A Pathway to the National Park Service
As an undergraduate, Shannon Sawyer (MLA ‘15, BED ’13) loved to study design history and cultural landscapes, but didn’t make a connection to a career with the National Park Service (NPS) until she began her graduate studies. “The summer after my second year of the MLA program, I interned at Mount Rainier National Park. That solidified it: I was hooked. Following the internship, my capstone focused on a specific site at Mt. Rainier.”
The MLA capstone requires candidates to conduct an independent design and research project defined by their own interests. Sawyer loved the studio, and used it to network and prepare for her career. “I was able to talk to many leaders not only at Mt. Rainier National Park, but the National Park Service in general. I saw the project as a means to building my career in the NPS, not as a school project.” She appreciated the time and encouragement from her committee members, as well as the challenging opportunity to pursue independent work. “I had to make decisions, even with those advising me (from committee members, to NPS staff, to community members), not agreeing on which direction I should go. I had to find my own voice and believe in it.”
Sawyer’s capstone project—21st Century Mission: Climate Change Adaptation & National Park Service Preservation—aimed to address climate change while protecting both natural and cultural resources and connecting people to those resources in a sustainable way. Through landscape preservation and site development, she investigated how heritage can be incorporated into landscape design, and what we can learn about climate change and the future of the National Park Service. Her design detailed a new entrance to the park, expansions to existing trails, habitat and education meadows with river access and heritage interpretation, and protecting and restoring the Carbon River shoreline.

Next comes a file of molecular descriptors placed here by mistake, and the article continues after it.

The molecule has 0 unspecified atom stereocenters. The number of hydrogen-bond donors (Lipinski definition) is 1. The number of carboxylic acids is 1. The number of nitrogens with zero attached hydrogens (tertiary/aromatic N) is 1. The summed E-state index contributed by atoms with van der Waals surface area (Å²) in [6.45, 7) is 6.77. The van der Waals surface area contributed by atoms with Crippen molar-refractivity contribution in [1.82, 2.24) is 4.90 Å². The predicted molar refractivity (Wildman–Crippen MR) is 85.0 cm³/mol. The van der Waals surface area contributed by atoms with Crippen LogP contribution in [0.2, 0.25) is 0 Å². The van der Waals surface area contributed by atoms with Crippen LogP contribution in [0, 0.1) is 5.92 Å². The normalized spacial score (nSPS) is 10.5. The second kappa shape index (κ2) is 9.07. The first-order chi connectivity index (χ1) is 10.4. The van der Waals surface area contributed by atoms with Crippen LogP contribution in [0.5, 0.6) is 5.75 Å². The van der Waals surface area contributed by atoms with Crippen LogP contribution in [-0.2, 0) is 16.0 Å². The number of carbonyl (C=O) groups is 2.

After graduation, Sawyer presented her capstone to leaders in the NPS Pacific West Regional Office in Seattle, then to the management team at Mt. Rainier, and finally to the Carbon River Forum, the local community group. Following this presentation, her audiences voted to take action and are currently in the process of writing a Memorandum of Understanding to request funding from Congress. “All in all, it has been exciting to see the thoughts of the project move forward,” Sawyer said.
Two weeks after her capstone presentation, she started her NPS career based out of the Pacific West Regional Office in Seattle. The summer months focused on writing a Cultural Landscape Inventory for a trail at Crater Lake National Park. Current projects include meeting with interdisciplinary park staff about cultural landscape preservation and design work, which offers travel to different parks for about a week every month. So far, she’s taken trips to the Grand Canyon, the St. Louis Arch, Crater Lake National Park, and more. Her upcoming trips include the San Francisco parks, Hawaii, Alaska, and Nez Perce in Idaho. “It is exhilarating work,” she noted, adding that “I am also on the first ever in-depth Cultural Landscape and Climate Change project for the NPS—and I have a small leadership role, all thanks to my capstone work.”